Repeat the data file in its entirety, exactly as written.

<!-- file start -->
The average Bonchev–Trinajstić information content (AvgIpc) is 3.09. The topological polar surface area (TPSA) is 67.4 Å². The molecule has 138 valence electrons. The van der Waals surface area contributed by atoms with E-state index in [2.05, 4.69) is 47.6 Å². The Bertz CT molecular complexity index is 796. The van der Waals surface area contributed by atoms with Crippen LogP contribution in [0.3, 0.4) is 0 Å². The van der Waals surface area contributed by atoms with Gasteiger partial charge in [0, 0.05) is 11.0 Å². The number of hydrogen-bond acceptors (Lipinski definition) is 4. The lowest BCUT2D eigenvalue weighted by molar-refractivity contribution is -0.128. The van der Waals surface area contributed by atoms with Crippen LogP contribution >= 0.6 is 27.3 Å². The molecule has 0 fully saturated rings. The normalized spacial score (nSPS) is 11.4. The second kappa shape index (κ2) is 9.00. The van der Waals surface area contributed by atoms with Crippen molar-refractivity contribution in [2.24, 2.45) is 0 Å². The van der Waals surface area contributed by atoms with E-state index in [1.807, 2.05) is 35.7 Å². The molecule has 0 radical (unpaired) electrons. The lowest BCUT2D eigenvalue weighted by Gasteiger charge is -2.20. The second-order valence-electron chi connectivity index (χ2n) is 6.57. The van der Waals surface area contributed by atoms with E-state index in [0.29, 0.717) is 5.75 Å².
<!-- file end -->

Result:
The average Bonchev–Trinajstić information content (AvgIpc) is 3.09. The topological polar surface area (TPSA) is 67.4 Å². The molecule has 138 valence electrons. The van der Waals surface area contributed by atoms with E-state index in [2.05, 4.69) is 47.6 Å². The Bertz CT molecular complexity index is 796. The van der Waals surface area contributed by atoms with Crippen LogP contribution in [0.3, 0.4) is 0 Å². The van der Waals surface area contributed by atoms with Gasteiger partial charge in [0, 0.05) is 11.0 Å². The number of hydrogen-bond acceptors (Lipinski definition) is 4. The lowest BCUT2D eigenvalue weighted by molar-refractivity contribution is -0.128. The van der Waals surface area contributed by atoms with Crippen LogP contribution >= 0.6 is 27.3 Å². The molecule has 0 fully saturated rings. The normalized spacial score (nSPS) is 11.4. The second kappa shape index (κ2) is 9.00. The van der Waals surface area contributed by atoms with Crippen molar-refractivity contribution in [2.24, 2.45) is 0 Å². The van der Waals surface area contributed by atoms with E-state index in [1.807, 2.05) is 35.7 Å². The molecule has 0 radical (unpaired) electrons. The lowest BCUT2D eigenvalue weighted by Gasteiger charge is -2.20. The second-order valence-electron chi connectivity index (χ2n) is 6.57. The van der Waals surface area contributed by atoms with E-state index in [0.29, 0.717) is 5.75 Å².